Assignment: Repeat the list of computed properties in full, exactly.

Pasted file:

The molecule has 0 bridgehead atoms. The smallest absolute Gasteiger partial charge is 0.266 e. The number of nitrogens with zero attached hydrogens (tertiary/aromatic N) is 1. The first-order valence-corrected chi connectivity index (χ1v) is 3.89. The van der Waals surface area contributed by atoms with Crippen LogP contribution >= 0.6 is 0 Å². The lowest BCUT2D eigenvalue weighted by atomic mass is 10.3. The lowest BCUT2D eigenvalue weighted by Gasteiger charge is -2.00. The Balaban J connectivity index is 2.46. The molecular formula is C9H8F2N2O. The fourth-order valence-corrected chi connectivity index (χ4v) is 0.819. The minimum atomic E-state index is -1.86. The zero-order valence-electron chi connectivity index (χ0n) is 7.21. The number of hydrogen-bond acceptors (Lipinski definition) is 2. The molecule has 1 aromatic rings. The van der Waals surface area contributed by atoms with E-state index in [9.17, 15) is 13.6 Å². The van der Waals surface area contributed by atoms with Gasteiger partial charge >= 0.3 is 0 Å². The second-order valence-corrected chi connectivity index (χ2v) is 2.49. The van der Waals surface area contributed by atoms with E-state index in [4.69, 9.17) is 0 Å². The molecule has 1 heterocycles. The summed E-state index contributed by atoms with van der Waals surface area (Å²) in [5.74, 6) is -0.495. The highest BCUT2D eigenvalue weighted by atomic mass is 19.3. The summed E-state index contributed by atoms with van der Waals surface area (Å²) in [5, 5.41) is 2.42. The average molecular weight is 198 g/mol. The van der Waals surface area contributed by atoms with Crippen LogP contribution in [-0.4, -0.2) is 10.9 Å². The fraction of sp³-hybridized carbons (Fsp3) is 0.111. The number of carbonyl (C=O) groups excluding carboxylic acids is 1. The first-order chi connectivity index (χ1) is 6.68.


The molecule has 0 bridgehead atoms. The smallest absolute Gasteiger partial charge is 0.266 e. The number of nitrogens with zero attached hydrogens (tertiary/aromatic N) is 1. The first-order valence-corrected chi connectivity index (χ1v) is 3.89. The van der Waals surface area contributed by atoms with Crippen LogP contribution >= 0.6 is 0 Å². The lowest BCUT2D eigenvalue weighted by atomic mass is 10.3. The lowest BCUT2D eigenvalue weighted by Gasteiger charge is -2.00. The Balaban J connectivity index is 2.46. The molecular formula is C9H8F2N2O. The fourth-order valence-corrected chi connectivity index (χ4v) is 0.819. The minimum atomic E-state index is -1.86. The zero-order valence-electron chi connectivity index (χ0n) is 7.21. The number of hydrogen-bond acceptors (Lipinski definition) is 2. The molecule has 1 aromatic rings. The van der Waals surface area contributed by atoms with E-state index in [9.17, 15) is 13.6 Å². The van der Waals surface area contributed by atoms with Gasteiger partial charge >= 0.3 is 0 Å². The second-order valence-corrected chi connectivity index (χ2v) is 2.49. The van der Waals surface area contributed by atoms with E-state index in [4.69, 9.17) is 0 Å². The molecule has 1 heterocycles. The summed E-state index contributed by atoms with van der Waals surface area (Å²) in [5.74, 6) is -0.495. The highest BCUT2D eigenvalue weighted by atomic mass is 19.3. The summed E-state index contributed by atoms with van der Waals surface area (Å²) in [5, 5.41) is 2.42. The average molecular weight is 198 g/mol. The van der Waals surface area contributed by atoms with Crippen LogP contribution in [-0.4, -0.2) is 10.9 Å². The fraction of sp³-hybridized carbons (Fsp3) is 0.111. The number of carbonyl (C=O) groups excluding carboxylic acids is 1. The first-order chi connectivity index (χ1) is 6.68.